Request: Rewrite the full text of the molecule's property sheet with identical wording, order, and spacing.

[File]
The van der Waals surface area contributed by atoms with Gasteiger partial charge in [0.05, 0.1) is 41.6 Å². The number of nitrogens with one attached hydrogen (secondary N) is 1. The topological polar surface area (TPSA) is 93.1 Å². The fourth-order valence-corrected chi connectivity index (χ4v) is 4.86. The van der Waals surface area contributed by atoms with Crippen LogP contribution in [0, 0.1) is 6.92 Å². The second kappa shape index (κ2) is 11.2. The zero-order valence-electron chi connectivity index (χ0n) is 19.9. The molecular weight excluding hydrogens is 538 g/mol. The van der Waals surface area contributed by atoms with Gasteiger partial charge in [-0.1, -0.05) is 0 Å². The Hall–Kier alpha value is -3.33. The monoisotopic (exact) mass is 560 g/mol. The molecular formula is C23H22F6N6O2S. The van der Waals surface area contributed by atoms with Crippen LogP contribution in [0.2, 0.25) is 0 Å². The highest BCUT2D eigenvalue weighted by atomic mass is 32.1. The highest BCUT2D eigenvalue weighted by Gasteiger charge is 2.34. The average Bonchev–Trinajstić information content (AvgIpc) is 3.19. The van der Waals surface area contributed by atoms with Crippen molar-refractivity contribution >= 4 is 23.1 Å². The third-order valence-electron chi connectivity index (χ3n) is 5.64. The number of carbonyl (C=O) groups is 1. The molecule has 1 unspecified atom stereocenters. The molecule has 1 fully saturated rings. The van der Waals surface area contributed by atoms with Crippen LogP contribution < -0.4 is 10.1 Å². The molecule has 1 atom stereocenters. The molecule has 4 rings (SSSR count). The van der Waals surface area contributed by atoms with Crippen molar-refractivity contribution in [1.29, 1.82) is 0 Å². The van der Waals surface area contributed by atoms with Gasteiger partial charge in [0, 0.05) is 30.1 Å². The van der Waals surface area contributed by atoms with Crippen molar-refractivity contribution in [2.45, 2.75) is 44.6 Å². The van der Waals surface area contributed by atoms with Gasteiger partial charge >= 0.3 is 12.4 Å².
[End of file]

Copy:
The van der Waals surface area contributed by atoms with Gasteiger partial charge in [0.05, 0.1) is 41.6 Å². The number of nitrogens with one attached hydrogen (secondary N) is 1. The topological polar surface area (TPSA) is 93.1 Å². The fourth-order valence-corrected chi connectivity index (χ4v) is 4.86. The van der Waals surface area contributed by atoms with Crippen LogP contribution in [0, 0.1) is 6.92 Å². The second kappa shape index (κ2) is 11.2. The zero-order valence-electron chi connectivity index (χ0n) is 19.9. The molecular weight excluding hydrogens is 538 g/mol. The van der Waals surface area contributed by atoms with Gasteiger partial charge in [-0.1, -0.05) is 0 Å². The Hall–Kier alpha value is -3.33. The monoisotopic (exact) mass is 560 g/mol. The molecular formula is C23H22F6N6O2S. The van der Waals surface area contributed by atoms with Crippen LogP contribution in [0.2, 0.25) is 0 Å². The highest BCUT2D eigenvalue weighted by atomic mass is 32.1. The highest BCUT2D eigenvalue weighted by Gasteiger charge is 2.34. The average Bonchev–Trinajstić information content (AvgIpc) is 3.19. The van der Waals surface area contributed by atoms with Crippen molar-refractivity contribution >= 4 is 23.1 Å². The third-order valence-electron chi connectivity index (χ3n) is 5.64. The number of carbonyl (C=O) groups is 1. The molecule has 1 unspecified atom stereocenters. The molecule has 1 fully saturated rings. The van der Waals surface area contributed by atoms with Crippen LogP contribution < -0.4 is 10.1 Å². The molecule has 1 atom stereocenters. The molecule has 4 rings (SSSR count). The van der Waals surface area contributed by atoms with Crippen molar-refractivity contribution in [1.29, 1.82) is 0 Å². The van der Waals surface area contributed by atoms with Gasteiger partial charge in [0, 0.05) is 30.1 Å². The van der Waals surface area contributed by atoms with Crippen molar-refractivity contribution in [2.45, 2.75) is 44.6 Å². The van der Waals surface area contributed by atoms with Gasteiger partial charge >= 0.3 is 12.4 Å².